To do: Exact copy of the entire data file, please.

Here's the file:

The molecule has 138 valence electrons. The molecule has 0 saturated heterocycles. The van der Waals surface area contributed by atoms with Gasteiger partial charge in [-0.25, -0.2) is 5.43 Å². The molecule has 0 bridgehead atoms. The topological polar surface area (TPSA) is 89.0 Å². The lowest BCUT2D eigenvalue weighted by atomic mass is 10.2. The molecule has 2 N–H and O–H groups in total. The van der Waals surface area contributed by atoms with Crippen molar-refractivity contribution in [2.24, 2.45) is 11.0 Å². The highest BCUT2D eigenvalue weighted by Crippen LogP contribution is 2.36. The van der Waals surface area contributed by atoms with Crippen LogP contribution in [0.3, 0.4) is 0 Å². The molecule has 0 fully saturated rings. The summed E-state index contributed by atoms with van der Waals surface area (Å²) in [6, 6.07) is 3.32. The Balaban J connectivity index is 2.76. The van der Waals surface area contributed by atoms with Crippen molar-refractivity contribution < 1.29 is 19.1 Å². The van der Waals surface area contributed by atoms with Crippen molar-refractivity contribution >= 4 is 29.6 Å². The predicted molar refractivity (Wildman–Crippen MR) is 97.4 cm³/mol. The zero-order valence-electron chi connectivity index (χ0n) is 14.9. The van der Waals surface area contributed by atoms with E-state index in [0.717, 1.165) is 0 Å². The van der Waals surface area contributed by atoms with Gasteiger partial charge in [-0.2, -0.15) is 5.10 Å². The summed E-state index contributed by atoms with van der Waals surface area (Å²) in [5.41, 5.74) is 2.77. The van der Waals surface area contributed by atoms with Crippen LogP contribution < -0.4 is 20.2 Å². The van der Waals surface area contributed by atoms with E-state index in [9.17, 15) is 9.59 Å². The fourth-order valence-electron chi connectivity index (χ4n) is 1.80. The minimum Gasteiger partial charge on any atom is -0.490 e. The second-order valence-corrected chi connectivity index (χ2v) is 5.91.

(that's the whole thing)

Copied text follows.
The molecule has 138 valence electrons. The molecule has 0 saturated heterocycles. The van der Waals surface area contributed by atoms with Gasteiger partial charge in [-0.25, -0.2) is 5.43 Å². The molecule has 0 bridgehead atoms. The topological polar surface area (TPSA) is 89.0 Å². The lowest BCUT2D eigenvalue weighted by atomic mass is 10.2. The molecule has 2 N–H and O–H groups in total. The van der Waals surface area contributed by atoms with Crippen molar-refractivity contribution in [2.24, 2.45) is 11.0 Å². The highest BCUT2D eigenvalue weighted by Crippen LogP contribution is 2.36. The van der Waals surface area contributed by atoms with Crippen LogP contribution in [0.3, 0.4) is 0 Å². The molecule has 0 fully saturated rings. The summed E-state index contributed by atoms with van der Waals surface area (Å²) in [6, 6.07) is 3.32. The Balaban J connectivity index is 2.76. The van der Waals surface area contributed by atoms with Crippen molar-refractivity contribution < 1.29 is 19.1 Å². The van der Waals surface area contributed by atoms with Crippen molar-refractivity contribution >= 4 is 29.6 Å². The predicted molar refractivity (Wildman–Crippen MR) is 97.4 cm³/mol. The zero-order valence-electron chi connectivity index (χ0n) is 14.9. The van der Waals surface area contributed by atoms with E-state index in [0.717, 1.165) is 0 Å². The van der Waals surface area contributed by atoms with Gasteiger partial charge in [-0.2, -0.15) is 5.10 Å². The summed E-state index contributed by atoms with van der Waals surface area (Å²) in [5.41, 5.74) is 2.77. The van der Waals surface area contributed by atoms with Crippen LogP contribution < -0.4 is 20.2 Å². The van der Waals surface area contributed by atoms with E-state index in [9.17, 15) is 9.59 Å². The fourth-order valence-electron chi connectivity index (χ4n) is 1.80. The minimum Gasteiger partial charge on any atom is -0.490 e. The second-order valence-corrected chi connectivity index (χ2v) is 5.91.